The Doctor loses control of his TARDIS yet again and arrives on a jungle planet where he finds himself in the middle of a holy war. The local tribe, the Sevateem, are planning an attack on their enemies, the Tesh. The Sevateem worship a god named Xoanon, who they believe is being held prisoner by the Tesh, and the purpose of the attack is to liberate him from this captivity. A complicating factor is that the tribe believe the Doctor is the Evil One, the supposed god of the Tesh, and threaten to kill him on this account. The title refers to the fact that the Doctor's face is carved, Mount Rushmore style, on a local mountain. An explanation for this is given in the course of the serial. It is also explained why the Sevateem, an apparently primitive people, have a number of items of advanced scientific equipment in their possession.
Writer Chris Boucher's previous title for the serial was "The Day God Went Mad". This was eventually dropped, doubtless to the relief of BBC executives who would have faced a storm of protest from Christians had it been kept. This title, in fact, referred not to the Christian God but to Xoanon, which turns out not to be a god after all but a schizophrenic computer. It would appear that one of the perils of creating artificial intelligence is the possibility of creating artificial insanity. The serial does, however, contain a certain amount of religious satire; it is the conflicting religious beliefs of the Sevateem and the Tesh, who both worship Xoanon but in different ways, which keep them in a state of perpetual conflict.
This was the serial which saw the first appearance of the lovely Louise Jameson as Leela. The original intention had been that Leela would be a one-off character, appearing only in this story, but someone in the production team evidently liked her because she became the Doctor's new regular companion, leaving with him in the TARDIS at the end of the serial. (It is even suggested that she does so because she has fallen in love with the Doctor, a suggestion not followed up in later serials). Leela marked a new departure in the history of the series. Most of the Doctor's previous female companions- Susan, Zoe, Jo, Sarah-Jane- had been sweetly innocent, girl-next-door types, whose relationship with the Doctor is essentially a father-daughter, even grandfather-granddaughter, one. (Susan, indeed, was the Doctor's granddaughter in the literal sense). The main exception was the independent-minded lady scientist Liz Shaw, but she did not prove popular with viewers and left after only one season.
There is nothing sweet, innocent or girl-next-doorish about Leela, and not only because she habitually wears a revealing leather outfit based upon Raquel Welch's in "One Million Years BC". She is a trained warrior with a distinctly bolshie personality; when we first meet her she has been exiled from the Sevateem as a religious dissident. (Her crime has been to doubt both the existence of Xoanon and the wisdom of the proposed attack on the Tesh). After 1977 the Doctor's companions would never again be girls next door. We had the rather supercilious Time Lady Romana, easily the Doctor's intellectual equal (and in her own mind his superior), Janet Fielding's assertive, self-willed Tegan, Nicola Bryant's sparky, sexy Peri and Sophie Allred's rather morose Ace, a girl with a massive chip on both shoulders. Sarah Sutton's Nyssa had a sweet, gentle personality, but as an alien princess she did not really qualify as a girl-next-door. Unless, of course, you happen to live next door to the planet Traken.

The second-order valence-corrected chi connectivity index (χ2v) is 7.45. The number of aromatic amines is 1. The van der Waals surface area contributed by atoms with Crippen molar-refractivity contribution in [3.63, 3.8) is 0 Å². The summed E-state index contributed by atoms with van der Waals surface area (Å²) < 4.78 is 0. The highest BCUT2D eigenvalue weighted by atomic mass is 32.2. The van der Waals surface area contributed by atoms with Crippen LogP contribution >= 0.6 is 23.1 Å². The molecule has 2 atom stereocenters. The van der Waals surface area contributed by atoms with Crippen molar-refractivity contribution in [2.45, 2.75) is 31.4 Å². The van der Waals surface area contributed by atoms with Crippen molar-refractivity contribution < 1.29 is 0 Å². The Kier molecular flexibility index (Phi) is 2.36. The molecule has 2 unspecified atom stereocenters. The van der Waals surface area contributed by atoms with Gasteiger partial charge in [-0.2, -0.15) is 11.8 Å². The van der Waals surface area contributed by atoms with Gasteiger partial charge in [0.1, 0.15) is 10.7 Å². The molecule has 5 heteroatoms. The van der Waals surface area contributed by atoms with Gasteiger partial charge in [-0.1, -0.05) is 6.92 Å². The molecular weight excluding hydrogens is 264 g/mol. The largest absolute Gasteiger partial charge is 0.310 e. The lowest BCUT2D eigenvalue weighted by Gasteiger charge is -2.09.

By all accounts Jameson and Tom Baker did not really hit it off. He would have preferred it if the Doctor had been free to travel the cosmos alone, unencumbered by any companion, and certainly did not want a female companion who dressed in a skimpy costume and who would quite happily resort to violence at the least provocation, something which conflicted with his own vision of the Doctor as an intergalactic pacifist. (In one scene in this story the Doctor was supposed to threaten one character with a knife, but in a piece of ad-libbing Baker substituted a jelly-baby for the knife. The producer was not best pleased, but the jelly-baby stayed in the picture).
Their personal differences, however, do not appear to have affected their performances, as both are very good here. "The Face of Evil", in fact, is a first-rate serial, with some unusual and original themes. In the age of ISIS and the Taliban, its theme of religious hatred and religiously-inspired violence seems perhaps even more relevant than it did in the seventies.
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